The severe storm that struck Franklin County Wednesday night produced no tornados but did spawn damaging winds of up to 100 mph, downed trees and utility poles, damaged buildings and knocked out electrical power to thousands of customers in Franklin County.

A barn and mobile home in the area were destroyed by the fast-moving storm.

The most damage during the storm occurred in the Sullivan, Union and Villa Ridge areas.

A three-quarter mile swath of broken power poles along Old Highway 100 in the Villa Ridge area was the biggest problem area for Ameren Missouri after the storm. The National Weather Service estimates that winds in this area reached 90 mph.

On Friday morning, 2,106 customers were still without power, including St. John the Baptist Gildehaus school in Villa Ridge.

Ameren reported that 16 power poles were broken along Old Highway 100 east of Highway T, said Mark Nealon, director of Ameren’s Meramec Valley Division.

Resetting the power poles proved to be a complicated construction situation for crews, Nealon said. He noted that while the poles were broken, the conductors were still operational.

The power poles were still in the ground but leaning, he added.  About 30 linemen were working the scene Thursday.

During the peak of outages in Franklin County, about 8,000 customers were without power.

Ameren reminds people to be careful by staying away from downed power lines. Downed lines should be reported by calling 1-800-552-7583 or 911.


Five injuries from the storm were reported, according to Franklin County Emergency Management.

Emergency Management Director Abe Cook said the injuries occurred in the Sullivan area, and three of the people were transported to the hospital by ambulance and two transported themselves.

Cook would not discuss the nature of the injuries because of medical privacy matters but said they were minor.

The Salvation Army put a couple of people in hotel rooms for the night. This could have been because the residents could not get access to their homes, he said. The Red Cross also assisted in some areas, he said.


Preliminary reports from the National Weather Service indicated that several microbursts occurred along the storm’s path in the Sullivan area. This caused narrow swaths of significant straight-line wind damage.

The first microburst occurred about three miles east-northeast of Bourbon, bringing 100 mph winds that destroyed a barn, heavily damaged a garage and uprooted four large trees.

Meramec State Park also had extensive tree damage.

A microburst also hit Sullivan, destroying a mobile home with 100 mph winds. Other nearby mobile homes also were damaged in varying degrees.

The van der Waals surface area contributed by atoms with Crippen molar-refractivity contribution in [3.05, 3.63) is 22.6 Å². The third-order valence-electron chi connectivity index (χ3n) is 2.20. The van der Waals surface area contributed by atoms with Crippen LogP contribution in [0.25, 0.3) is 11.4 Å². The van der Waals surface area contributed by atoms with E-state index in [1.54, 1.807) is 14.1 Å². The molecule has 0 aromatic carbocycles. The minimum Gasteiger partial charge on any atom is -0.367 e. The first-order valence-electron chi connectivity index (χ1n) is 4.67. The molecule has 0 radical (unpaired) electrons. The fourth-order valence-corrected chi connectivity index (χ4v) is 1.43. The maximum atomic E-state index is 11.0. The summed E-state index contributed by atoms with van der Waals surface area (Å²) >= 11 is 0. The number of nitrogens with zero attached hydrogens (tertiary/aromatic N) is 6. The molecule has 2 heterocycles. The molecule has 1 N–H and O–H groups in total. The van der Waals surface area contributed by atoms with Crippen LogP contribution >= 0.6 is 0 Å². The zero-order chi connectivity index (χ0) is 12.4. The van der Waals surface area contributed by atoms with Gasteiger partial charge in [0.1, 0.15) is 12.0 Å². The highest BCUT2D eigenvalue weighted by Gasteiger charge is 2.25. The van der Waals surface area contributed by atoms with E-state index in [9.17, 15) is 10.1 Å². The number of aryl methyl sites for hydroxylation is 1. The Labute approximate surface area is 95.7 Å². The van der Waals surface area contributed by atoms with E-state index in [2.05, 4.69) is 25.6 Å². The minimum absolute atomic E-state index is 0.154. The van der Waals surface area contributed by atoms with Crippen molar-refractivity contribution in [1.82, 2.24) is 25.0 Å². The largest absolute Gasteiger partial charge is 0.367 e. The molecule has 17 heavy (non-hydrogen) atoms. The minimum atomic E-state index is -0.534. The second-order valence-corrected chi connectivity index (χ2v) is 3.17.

Numerous billboards were also damaged along a five-mile stretch of Interstate 44 from just northeast of St. Cloud to just northeast of Pacific.

The storm produced winds of 40 to 60 mph along the I-44 corridor from just northeast of Cuba to around Pacific.

It appears a microburst with estimated 70 mph winds also hit the First Baptist Church in Union, peeling off most of the building’s metal roof.

A second microburst hit the intersection of St. John’s Road and State Highway V, going through Wolf Hollow Golf Club to Highway 100. The estimated 80 mph winds caused significant tree damage.

The final microburst was in the Villa Ridge area where the Ameren power poles were snapped along the stretch of Old Highway 100 Between Highway T and Mary Lane.

Water District Lost Power

Public Water District No. 3 regained electricity around noon Thursday after losing power during the storm.

The power outage affected the three wells that serve approximately 1,500 customers in the Villa Ridge area, said Bob Hathcock, the water district’s operations manager. The wells pump water to the water tower.

No one went without water during the outage, Hathcock said, noting that officials were hooking up a generator when Ameren restored electricity.

Hathcock said the storm blew down one of the water district’s radio antennas in the St. Albans area. The 75-foot tower was used to control wells in that area, Hathcock said, noting that it will have to be replaced.

It could cost around $5,000, but he said the district has insurance.

In the meantime, two other wells in that area can be used so normal water service can continue, he said.

Beware of Spoiled Food

Food service establishments that lost power in the Wednesday storm should contact the Franklin County Health Department to ensure that no spoilage of products occurred, an official says.

 The number to call is 636-583-7309.

The county health department has 500 establishments that it inspects, said Tony Buel, epidemiology specialist.

Residents also can contact the health department if they have questions about the safety of their food after a power outage, Buel said.

Missourian Sports Editor Bill Battle contributed to this report.